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Re: Some feedback on scope guards

From: Andrey Semashev <andrey.semashev_at_[hidden]>
Date: Thu, 13 Apr 2023 12:35:30 +0300
On 4/13/23 05:16, Edward Catmur wrote:
> On Wed, 12 Apr 2023 at 15:27, Andrey Semashev via Std-Discussion
> <std-discussion_at_[hidden]
> <mailto:std-discussion_at_[hidden]>> wrote:
> On 4/12/23 18:53, Edward Catmur wrote:
> > On Mon, 10 Apr 2023, 08:57 Andrey Semashev via Std-Discussion,
> > <std-discussion_at_[hidden]
> <mailto:std-discussion_at_[hidden]>
> > <mailto:std-discussion_at_[hidden]
> <mailto:std-discussion_at_[hidden]>>> wrote:
> >
> > I don't think that updating a pointer during a context switch
> would be a
> > deal breaker. The co_unhandled_exceptions() mechanism only
> needs to know
> > the current coroutine state of the current thread, it doesn't
> need a
> > list. If a linked list is needed to be able to return from one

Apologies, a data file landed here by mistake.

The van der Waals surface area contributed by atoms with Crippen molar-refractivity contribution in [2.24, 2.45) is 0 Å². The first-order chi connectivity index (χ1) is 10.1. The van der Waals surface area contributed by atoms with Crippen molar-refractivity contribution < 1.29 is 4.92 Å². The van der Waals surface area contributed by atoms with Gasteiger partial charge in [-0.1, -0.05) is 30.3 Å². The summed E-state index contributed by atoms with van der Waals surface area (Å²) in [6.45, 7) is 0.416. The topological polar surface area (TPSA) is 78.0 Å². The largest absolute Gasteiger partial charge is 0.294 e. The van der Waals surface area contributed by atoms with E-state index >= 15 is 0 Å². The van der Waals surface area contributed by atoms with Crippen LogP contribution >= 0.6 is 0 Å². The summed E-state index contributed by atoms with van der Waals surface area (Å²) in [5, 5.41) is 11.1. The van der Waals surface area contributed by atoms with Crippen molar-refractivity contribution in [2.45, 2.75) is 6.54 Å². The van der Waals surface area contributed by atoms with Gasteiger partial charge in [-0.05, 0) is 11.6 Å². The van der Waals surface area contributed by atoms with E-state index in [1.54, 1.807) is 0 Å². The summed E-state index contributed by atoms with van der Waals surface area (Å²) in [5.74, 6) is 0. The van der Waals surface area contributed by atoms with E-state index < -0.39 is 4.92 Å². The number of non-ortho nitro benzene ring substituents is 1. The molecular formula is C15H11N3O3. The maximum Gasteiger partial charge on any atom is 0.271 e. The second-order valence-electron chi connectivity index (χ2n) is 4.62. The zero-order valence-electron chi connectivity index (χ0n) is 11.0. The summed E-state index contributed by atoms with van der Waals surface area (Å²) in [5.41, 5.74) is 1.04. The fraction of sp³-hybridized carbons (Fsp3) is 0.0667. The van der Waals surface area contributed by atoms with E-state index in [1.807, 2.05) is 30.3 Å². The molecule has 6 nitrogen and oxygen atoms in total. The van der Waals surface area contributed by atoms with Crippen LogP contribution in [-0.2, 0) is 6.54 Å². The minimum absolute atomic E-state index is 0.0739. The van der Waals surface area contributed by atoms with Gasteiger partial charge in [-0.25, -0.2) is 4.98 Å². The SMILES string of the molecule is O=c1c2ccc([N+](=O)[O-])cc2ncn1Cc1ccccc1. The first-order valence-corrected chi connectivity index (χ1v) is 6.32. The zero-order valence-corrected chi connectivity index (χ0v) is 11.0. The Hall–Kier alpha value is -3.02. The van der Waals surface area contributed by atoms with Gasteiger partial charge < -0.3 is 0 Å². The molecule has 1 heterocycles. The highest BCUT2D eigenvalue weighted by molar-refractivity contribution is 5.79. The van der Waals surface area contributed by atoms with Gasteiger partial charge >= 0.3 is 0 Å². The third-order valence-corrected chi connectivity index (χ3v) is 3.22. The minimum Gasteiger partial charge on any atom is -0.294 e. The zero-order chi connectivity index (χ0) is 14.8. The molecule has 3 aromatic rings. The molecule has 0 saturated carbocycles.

> coroutine
> > to another then such a list must be already in place.
> >
> > Now that I think of it, co_unhandled_exceptions() might not
> require any
> > new pointers. The coroutine already has to keep a pointer to
> its state
> > somewhere to be able to reference its local variables. I don't
> see why
> > co_unhandled_exceptions() couldn't use that pointer.
> >
> > But how can co_unhandled_exceptions() *find* that pointer? The current
> > coroutine state is not stored in per thread memory; it's solely on the
> > stack. (The linked list that's "already in place" is the stack
> itself.)
> The compiler could pass this pointer as a hidden parameter to
> co_unhandled_exceptions() based on implementation-specific attribute, or
> co_unhandled_exceptions() could be a compiler intrinsic to begin with.
> Or, if the pointer is stored in a known fixed location of the parent
> stack frame, co_unhandled_exceptions() could extract it from there. All
> this is to say this task doesn't seem impossible.
> > That said, you might be able to find it when unwinding through a
> > coroutine stack frame. I'm still thinking about it, but it seems